Also, I have been fortunate to meet Norm Brinker, one of the great businessmen of our time. When I run into a problem I will ask myself, “What would Norm Brinker do right now?” Sometimes I refer to Jack Welch or my friend Dick Bladow, who I believe along with Ed Rapp, to be one of the most self-disciplined people I have met. I also have a group of peers that I meet with monthly in what we call our “forum.” I work to get into a room with the smartest people I can find.
PEN: Are you planning on continuing your successful efforts with Leaders Change Peoria, and what does that future look like?
CW: The “Leaders Change Peoria” board has agreed to change its name to “Leaders Change Illinois” so we can serve the 37th Senate District. When I meet people across my 10 county district, I offer funding from “Leaders Change Illinois,” and I ask for individuals to sign up to be volunteers for the “Leaders Change Illinois” project.
The original funding was from my city council salary. Laurie and I are going to increase our annual funding based on the number of applicants we expect to receive. We will continue to focus on projects that help neighborhoods, support strategic planning for not-for-profits, and most importantly, help adults mentor low-income kids. We have decided to add to our current three areas of funding to an annual leadership event for people I meet in the 37th District. It will be tied to the Global Leadership Summit hosted at Northwoods Church in August.
PEN: What has been the impact of Leaders Change Peoria/Leaders Change Illinois over the years it has been active?
CW: We have now launched 45 new ideas. We have had the opportunity to coach those 45 leaders and also train our LCI Board and Project Champions to coach startups and challenge the ideas and leadership styles of our recipients. It has been one of the most exciting things I have been part of.
I have two specific examples. One is the “Sculpture Walk Vision Casting Event” that we funded with $1,000, and actively engaged with the steering committee. The result was $140,000 of private funding for something that has had a huge impact on our downtown.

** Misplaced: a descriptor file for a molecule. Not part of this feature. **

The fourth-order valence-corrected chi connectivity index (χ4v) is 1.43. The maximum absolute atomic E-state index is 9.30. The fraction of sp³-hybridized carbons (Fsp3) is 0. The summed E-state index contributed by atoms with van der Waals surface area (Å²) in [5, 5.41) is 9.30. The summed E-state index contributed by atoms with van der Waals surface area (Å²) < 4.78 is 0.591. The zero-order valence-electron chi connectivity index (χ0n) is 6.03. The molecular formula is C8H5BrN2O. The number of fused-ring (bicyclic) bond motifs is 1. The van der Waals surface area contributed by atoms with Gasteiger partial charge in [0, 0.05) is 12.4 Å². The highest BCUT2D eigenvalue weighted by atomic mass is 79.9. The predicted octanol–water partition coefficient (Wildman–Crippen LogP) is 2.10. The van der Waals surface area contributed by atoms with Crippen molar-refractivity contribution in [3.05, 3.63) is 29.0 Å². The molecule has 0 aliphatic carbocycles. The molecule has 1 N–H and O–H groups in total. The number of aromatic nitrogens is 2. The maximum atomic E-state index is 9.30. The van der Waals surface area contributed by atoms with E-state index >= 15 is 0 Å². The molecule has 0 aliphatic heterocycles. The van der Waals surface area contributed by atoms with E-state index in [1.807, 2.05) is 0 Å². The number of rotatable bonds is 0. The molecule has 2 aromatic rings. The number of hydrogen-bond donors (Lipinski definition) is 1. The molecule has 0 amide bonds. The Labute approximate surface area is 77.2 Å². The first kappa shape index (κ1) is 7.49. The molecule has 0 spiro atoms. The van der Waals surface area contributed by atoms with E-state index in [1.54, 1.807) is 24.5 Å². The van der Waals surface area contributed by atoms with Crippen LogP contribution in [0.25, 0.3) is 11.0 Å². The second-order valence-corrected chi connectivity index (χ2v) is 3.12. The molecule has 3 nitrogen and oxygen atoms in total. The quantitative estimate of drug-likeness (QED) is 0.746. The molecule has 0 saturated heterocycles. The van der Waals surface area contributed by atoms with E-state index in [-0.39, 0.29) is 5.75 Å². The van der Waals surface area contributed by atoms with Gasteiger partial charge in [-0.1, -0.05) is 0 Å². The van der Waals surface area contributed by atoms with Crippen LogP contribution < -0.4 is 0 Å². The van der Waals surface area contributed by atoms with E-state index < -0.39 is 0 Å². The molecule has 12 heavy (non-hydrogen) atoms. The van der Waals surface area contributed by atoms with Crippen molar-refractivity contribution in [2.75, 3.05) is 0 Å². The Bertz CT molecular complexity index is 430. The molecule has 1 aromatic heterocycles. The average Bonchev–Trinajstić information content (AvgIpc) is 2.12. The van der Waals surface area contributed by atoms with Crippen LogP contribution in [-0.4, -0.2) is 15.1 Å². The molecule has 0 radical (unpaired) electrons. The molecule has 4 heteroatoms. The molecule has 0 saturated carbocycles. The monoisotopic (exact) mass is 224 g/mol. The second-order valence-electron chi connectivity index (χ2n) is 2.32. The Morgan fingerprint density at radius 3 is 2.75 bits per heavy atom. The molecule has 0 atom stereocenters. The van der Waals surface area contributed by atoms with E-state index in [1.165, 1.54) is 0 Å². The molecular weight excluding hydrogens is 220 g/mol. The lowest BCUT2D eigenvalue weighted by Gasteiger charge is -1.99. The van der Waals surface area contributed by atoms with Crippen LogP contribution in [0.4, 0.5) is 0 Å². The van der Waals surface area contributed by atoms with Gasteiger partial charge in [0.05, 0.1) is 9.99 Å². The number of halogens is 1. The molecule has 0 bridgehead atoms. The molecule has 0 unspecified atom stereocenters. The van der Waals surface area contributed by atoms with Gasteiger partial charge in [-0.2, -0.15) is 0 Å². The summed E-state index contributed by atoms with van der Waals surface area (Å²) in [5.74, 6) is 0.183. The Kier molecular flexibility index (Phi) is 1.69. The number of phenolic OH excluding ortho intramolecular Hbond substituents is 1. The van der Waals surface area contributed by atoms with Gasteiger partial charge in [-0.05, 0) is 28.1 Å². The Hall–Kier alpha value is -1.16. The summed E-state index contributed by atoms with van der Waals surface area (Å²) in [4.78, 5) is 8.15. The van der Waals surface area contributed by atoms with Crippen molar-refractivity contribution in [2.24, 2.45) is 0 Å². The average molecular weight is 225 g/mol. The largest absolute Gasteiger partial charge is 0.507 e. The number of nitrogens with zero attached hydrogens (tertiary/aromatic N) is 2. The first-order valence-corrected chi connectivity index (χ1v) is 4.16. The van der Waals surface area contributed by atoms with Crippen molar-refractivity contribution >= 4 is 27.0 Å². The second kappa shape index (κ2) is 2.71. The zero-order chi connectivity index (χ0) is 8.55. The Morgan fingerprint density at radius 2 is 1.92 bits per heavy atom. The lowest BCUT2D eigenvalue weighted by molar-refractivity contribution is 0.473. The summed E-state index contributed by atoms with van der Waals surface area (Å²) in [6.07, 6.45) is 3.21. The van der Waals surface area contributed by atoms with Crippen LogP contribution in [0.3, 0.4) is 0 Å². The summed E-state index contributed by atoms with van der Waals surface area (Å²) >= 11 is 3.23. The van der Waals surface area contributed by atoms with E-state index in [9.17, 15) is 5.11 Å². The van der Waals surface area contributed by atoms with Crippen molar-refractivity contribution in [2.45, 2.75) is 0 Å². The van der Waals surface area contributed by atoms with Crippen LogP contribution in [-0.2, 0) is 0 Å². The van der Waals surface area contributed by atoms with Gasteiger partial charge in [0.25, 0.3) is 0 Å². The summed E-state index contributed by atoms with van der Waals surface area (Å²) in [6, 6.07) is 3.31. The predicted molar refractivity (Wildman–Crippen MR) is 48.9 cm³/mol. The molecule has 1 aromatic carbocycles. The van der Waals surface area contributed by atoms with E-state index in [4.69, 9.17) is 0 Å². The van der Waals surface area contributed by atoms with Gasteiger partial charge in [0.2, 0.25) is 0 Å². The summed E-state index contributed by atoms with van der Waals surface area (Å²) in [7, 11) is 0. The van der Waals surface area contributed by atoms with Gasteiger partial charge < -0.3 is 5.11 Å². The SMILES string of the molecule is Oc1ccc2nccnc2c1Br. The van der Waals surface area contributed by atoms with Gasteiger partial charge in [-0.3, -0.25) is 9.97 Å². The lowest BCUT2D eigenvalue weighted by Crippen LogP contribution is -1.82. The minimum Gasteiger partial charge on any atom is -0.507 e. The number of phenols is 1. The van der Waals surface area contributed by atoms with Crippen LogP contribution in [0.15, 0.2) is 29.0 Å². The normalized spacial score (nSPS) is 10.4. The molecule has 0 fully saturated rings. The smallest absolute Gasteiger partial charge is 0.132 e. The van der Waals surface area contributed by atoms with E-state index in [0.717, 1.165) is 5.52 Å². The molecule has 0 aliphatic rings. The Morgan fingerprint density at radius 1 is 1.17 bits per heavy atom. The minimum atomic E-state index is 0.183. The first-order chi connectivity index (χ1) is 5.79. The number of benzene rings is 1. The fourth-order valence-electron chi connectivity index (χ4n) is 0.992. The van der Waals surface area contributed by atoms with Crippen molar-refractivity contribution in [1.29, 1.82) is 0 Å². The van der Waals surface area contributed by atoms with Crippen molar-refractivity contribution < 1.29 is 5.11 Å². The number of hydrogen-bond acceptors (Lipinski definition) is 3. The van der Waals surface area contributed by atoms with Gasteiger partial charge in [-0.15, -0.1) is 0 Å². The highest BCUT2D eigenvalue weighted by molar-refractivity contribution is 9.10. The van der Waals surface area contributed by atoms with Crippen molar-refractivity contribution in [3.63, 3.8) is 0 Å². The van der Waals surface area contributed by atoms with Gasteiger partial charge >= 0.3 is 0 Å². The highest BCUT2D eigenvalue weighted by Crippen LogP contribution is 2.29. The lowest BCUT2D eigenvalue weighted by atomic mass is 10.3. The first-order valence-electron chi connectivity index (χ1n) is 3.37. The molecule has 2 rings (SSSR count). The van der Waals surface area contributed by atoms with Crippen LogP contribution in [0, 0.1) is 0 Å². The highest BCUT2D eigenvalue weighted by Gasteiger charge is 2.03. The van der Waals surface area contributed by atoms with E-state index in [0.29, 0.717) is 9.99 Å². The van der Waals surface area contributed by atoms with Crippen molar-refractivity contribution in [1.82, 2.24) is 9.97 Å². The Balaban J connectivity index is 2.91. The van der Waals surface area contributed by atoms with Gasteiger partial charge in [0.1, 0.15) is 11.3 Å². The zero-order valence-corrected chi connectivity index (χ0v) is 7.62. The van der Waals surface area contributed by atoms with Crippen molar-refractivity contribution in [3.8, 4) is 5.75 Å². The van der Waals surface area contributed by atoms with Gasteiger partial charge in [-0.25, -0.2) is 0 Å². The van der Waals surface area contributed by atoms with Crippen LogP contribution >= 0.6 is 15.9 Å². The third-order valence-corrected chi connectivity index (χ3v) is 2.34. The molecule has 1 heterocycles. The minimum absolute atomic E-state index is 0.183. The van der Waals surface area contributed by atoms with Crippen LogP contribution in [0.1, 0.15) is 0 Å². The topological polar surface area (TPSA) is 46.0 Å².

Another example is a classroom management training program we initiated with Hedy Elliot and Beth Derry. There are so many great leaders in this community. It is fun to have a small part of helping them bring their ideas to fruition. I could list 25 or 30 other ideas and young leaders that are still impacting our community.
PEN: You have also been involved with the Central Illinois Angels investment organization. Are there certain characteristics or qualities you look for in those applying for a small grant and venture capital?
CW: It is never about how great an idea a person has; it is always about the leadership skills, flexibility, and drive of the idea person. Also, in both cases our financial support is less important than our mentoring support.
The idea person needs to think about the parallel paths they must walk to develop the different aspects of their idea. Things such as Finance, Sales, Operations, HR, IP, the list goes on.
PEN: Private capital and investment has proven to aid and assist with entrepreneurial efforts. As an elected public official previously at a municipal level and now at a state level, what can be done to further help with economic development in each?
CW: I believe the government is terrible at investing in entrepreneurial efforts. Too often taxpayer dollars support the wrong idea at the cost of the right idea. Even more often the dollars are targeted at advancing the politician not the innovator.
I will keep preaching that dollars in the private sector will always more effectively and more efficiently create jobs and solve problems than those same dollars in the public sector.
PEN: Lastly, as we begin a new year, what can we look forward to here in Central Illinois in terms of efforts to support entrepreneurs, innovation, and small businesses?
CW: Our community has worked hard to develop a complete continuum of financing and mentorship for those starting with the initial stages of a new idea up through and including what is needed to run a successful business. With regard to my personal efforts, I have changed my investment model to one where I only invest if I can also provide mentorship to help the entrepreneur increase their return on investment and improve their likelihood of success.
PEN: Thanks, Chuck! This has definitely been an informative and worthwhile catch-up session. We are very appreciative of your time and wish you luck on your efforts making our part of the state better for businesses of all sizes.